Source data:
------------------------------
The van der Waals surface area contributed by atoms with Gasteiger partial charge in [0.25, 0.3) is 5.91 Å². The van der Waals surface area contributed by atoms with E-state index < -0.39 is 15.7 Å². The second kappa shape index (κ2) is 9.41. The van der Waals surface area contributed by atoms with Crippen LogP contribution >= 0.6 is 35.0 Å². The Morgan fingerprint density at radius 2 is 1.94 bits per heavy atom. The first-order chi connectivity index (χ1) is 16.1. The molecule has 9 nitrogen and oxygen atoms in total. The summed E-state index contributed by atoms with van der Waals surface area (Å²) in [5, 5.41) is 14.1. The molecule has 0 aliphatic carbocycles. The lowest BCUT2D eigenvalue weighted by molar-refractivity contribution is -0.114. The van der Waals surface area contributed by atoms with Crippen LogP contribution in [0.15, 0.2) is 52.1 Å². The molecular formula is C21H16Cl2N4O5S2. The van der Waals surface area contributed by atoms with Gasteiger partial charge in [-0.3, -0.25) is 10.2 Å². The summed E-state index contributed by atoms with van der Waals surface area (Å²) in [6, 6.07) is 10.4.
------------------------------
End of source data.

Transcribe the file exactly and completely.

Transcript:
The van der Waals surface area contributed by atoms with Gasteiger partial charge in [0.25, 0.3) is 5.91 Å². The van der Waals surface area contributed by atoms with E-state index < -0.39 is 15.7 Å². The second kappa shape index (κ2) is 9.41. The van der Waals surface area contributed by atoms with Crippen LogP contribution >= 0.6 is 35.0 Å². The Morgan fingerprint density at radius 2 is 1.94 bits per heavy atom. The first-order chi connectivity index (χ1) is 16.1. The molecule has 9 nitrogen and oxygen atoms in total. The summed E-state index contributed by atoms with van der Waals surface area (Å²) in [5, 5.41) is 14.1. The molecule has 0 aliphatic carbocycles. The lowest BCUT2D eigenvalue weighted by molar-refractivity contribution is -0.114. The van der Waals surface area contributed by atoms with Crippen LogP contribution in [0.15, 0.2) is 52.1 Å². The molecular formula is C21H16Cl2N4O5S2. The van der Waals surface area contributed by atoms with Gasteiger partial charge in [-0.3, -0.25) is 10.2 Å². The summed E-state index contributed by atoms with van der Waals surface area (Å²) in [6, 6.07) is 10.4.